Some of the senior staff at the time felt they knew what the public needed and that the public didn’t need to be engaged all that much.

When the Shape Burlington report was released there was some hope – but a closer look at the people who served on that committee was revealing – Paul Sharman and Blair Lancaster were on the Shape Burlington Committee and withdrew when they decided to run for office. They were certainly not champions of involving the public during their first term of office but both got re-elected.

Code of conduct: While the Mayor likes to talk about how well this Council functions – in truth it doesn’t function all that well. The Councillors for wards 1 and 2 can’t stand each other – which makes it awkward for them because they sit beside each other.
Councillor Taylor, because of his experience, has a vision of the city and where he thinks it should go that is quite different than that of his colleague ward 4 Councillor Jack Dennison who has served more than 20 years on Council.

These two old timers (that’s intended as a compliment) never did share a common view of the city and the direction it should take. Taylor tends to work from strongly held principles – for Dennison its all about business.

One would like to think they would serve as the institutional memory for Council and while they both know where all the skeletons are buried they seldom put forward much in the way of long term thinking for the city. Councillor Taylor has done some excellent work with his Mt Nemo initiative but that has yet to bear any fruit. The city is spending $200,000 to determine if a heritage district is worthwhile.

Water Street property. This Council is going to have to make a decision soon on just what they will actually do with that stretch of property between St. Paul and Market Streets. They did vote in principal to sell the property subject to the price to be paid and some legal questions that have to be resolved.

Mike Swartz, spokesperson for the other two property owners, commissioned a report on the evolution of the property including the arrangements that were made for the building of the breakwater and the infill that was put in place to prevent natural erosion.
The report includes the Swartz version of the legal arguments that hound this issue. A concern for many is that the report Swartz commissioned will be used by Council to justify their original decision but because it is legal in nature the city’s solicitor might advise that it be kept under wraps. It would appear that the document is certainly germane to the issue – it should be made public if it informs the debate.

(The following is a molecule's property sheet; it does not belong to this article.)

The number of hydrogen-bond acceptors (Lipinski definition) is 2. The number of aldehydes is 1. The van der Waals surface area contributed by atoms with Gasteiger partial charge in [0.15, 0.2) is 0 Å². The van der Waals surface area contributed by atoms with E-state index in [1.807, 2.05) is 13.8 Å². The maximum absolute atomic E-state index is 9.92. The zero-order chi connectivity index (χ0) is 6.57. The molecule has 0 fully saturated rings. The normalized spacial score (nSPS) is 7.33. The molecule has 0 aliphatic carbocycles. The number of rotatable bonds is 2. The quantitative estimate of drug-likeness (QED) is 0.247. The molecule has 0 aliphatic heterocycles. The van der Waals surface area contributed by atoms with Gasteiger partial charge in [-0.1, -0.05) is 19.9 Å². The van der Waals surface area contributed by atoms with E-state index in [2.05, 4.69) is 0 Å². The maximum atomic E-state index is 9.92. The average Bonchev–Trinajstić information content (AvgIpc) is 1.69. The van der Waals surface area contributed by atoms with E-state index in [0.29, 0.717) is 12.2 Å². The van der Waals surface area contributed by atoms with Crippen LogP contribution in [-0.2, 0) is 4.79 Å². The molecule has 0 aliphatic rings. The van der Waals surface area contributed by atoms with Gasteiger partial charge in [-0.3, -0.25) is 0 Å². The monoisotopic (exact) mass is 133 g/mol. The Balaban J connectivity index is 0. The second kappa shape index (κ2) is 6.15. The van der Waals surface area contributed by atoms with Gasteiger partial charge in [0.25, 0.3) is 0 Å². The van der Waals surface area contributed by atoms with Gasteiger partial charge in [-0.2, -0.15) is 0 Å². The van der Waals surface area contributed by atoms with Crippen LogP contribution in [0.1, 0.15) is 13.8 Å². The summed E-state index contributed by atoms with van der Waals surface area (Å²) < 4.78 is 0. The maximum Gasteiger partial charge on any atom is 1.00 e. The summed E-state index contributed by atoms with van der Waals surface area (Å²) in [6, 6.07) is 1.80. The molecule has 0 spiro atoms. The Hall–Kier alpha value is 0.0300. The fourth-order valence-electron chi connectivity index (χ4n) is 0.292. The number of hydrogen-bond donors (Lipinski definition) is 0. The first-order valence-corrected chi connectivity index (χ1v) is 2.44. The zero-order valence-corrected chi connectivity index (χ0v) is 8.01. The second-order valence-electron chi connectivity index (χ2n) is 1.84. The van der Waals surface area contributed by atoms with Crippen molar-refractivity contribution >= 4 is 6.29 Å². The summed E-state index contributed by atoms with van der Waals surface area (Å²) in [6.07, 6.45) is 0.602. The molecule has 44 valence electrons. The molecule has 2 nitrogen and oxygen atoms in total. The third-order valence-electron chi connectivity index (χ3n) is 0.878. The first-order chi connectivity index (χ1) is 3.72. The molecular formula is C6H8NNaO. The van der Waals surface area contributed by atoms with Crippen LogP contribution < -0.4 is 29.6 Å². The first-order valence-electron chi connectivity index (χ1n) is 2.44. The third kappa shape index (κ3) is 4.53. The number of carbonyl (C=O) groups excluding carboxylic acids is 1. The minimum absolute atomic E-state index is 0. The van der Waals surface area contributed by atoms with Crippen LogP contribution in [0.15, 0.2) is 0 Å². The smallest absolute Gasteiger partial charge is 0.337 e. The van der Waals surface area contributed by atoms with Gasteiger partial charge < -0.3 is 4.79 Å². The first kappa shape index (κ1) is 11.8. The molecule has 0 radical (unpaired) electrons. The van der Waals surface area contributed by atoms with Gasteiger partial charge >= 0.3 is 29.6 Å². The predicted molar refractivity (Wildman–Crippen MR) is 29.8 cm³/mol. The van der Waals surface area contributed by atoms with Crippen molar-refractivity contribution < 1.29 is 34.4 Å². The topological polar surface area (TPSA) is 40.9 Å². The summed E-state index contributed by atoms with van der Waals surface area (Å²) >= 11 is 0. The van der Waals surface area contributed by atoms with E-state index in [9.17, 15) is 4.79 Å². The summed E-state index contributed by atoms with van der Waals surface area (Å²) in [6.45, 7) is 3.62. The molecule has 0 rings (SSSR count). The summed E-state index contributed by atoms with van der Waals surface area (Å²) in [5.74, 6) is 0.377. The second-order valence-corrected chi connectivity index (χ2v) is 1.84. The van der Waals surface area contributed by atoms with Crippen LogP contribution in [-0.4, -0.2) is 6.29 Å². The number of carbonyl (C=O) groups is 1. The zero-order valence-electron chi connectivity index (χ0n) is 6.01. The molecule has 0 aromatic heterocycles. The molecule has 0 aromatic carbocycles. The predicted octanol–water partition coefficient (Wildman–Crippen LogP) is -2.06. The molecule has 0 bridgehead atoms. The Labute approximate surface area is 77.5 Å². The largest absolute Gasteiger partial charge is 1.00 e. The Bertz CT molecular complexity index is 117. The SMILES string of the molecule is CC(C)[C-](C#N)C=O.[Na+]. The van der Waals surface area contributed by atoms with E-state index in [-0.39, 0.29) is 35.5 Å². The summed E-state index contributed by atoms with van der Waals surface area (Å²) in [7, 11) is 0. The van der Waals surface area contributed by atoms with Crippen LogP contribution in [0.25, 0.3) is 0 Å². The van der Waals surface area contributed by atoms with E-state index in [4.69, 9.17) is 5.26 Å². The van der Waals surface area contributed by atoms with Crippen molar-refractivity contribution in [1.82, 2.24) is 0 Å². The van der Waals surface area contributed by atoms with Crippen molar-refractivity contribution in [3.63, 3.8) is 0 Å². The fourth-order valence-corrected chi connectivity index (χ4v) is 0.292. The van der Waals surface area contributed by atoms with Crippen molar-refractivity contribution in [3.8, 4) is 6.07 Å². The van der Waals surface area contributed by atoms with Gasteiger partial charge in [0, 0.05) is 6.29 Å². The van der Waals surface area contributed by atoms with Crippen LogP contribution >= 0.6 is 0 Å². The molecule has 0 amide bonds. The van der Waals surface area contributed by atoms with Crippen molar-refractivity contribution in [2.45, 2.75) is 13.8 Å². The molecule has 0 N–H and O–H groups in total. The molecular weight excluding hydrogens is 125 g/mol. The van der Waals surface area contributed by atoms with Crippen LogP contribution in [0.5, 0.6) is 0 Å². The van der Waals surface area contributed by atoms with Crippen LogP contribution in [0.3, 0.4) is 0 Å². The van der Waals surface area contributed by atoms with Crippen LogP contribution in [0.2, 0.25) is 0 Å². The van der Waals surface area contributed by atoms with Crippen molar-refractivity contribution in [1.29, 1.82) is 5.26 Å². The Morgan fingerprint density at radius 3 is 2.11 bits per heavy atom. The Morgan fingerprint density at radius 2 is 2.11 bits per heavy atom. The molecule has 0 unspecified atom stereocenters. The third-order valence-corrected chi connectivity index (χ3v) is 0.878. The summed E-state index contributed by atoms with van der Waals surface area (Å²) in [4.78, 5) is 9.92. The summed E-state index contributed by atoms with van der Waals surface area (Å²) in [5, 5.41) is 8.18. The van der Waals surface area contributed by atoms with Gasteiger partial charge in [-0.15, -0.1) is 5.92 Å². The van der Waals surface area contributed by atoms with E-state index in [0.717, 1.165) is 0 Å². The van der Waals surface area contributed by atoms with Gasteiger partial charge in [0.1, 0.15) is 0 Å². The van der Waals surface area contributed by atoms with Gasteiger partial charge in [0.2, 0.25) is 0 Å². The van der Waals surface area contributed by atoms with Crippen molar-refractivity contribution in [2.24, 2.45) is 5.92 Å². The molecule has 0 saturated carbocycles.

The citizen based Waterfront Committee has taken issue with how this matter has been handled and asked for an investigation on the way the city handled this issue. The Municipal Act allows for any person to request that an investigation be undertaken respecting whether a municipality, local board, or a committee of either, has complied with the closed meeting rules contained within section 239 of the Act. Municipalities are able to appoint an Investigator for the purpose of examining these closed meeting complaints.

A request was made last June – at this point the city Clerk’s office said they have yet to get the report. Might be a can of worms with this one

Taylor with Black smiling

Georgina Black got Burlington to the point where it produced the best Strategic Plan possible under the circumstances. Will Council now move forward with a plan that has both a vision and drive?

Strategic Plan. The city put together a pretty good Strategic Plan in 2011. It was limited mostly because of the inexperience of the Council at that time. Given that it will be the same tribe creating the Strategic Plan for the next four years we can expect a shorter time frame to get the document done and a better final document.

Georgina Black of KPMG led Council through the 11 half day exercise. She realized part way through the second session with a group that consisted of both senior staff and council that there wasn’t what she called a BHAG – a big hairy audacious goal – something the city wanted to do.

Burlington doesn’t have a vision; it doesn’t have a goal – what it does have is many groups with goals of their own but nothing that the city can get a grip on and work towards.

Mayor Goldring did make an effort in the first half of his first mandate to pull people together and figure out what we wanted to be when we grew up. That event was as close to a disaster as you can get without being called a failure. The Mayor never produced a report for an event that came in at $50,000. It was all private sector money.

Official Plan: A critical document for the city. Frequently a bit of a yawn – not this time. Burlingtonians are demanding that we have a plan that we stick to and not change at every developers whim
Outstanding Development: Eagle Heights in Aldershot; Tremaine and Dundas in the north east end and Upper Middle Road at Burloak in the east centre part of town. All three are major development opportunities.

Economic Development: Where are we on this file? What defines us? Have we created a niche – something are better at than others and are thus attractive to corporations looking for a new location. Have we gotten beyond that tired phrase: the best mid-sized city in Canada?

This is a lot to get done in a four year term. Does this Council have the drive, vision and fortitude to achieve any of it?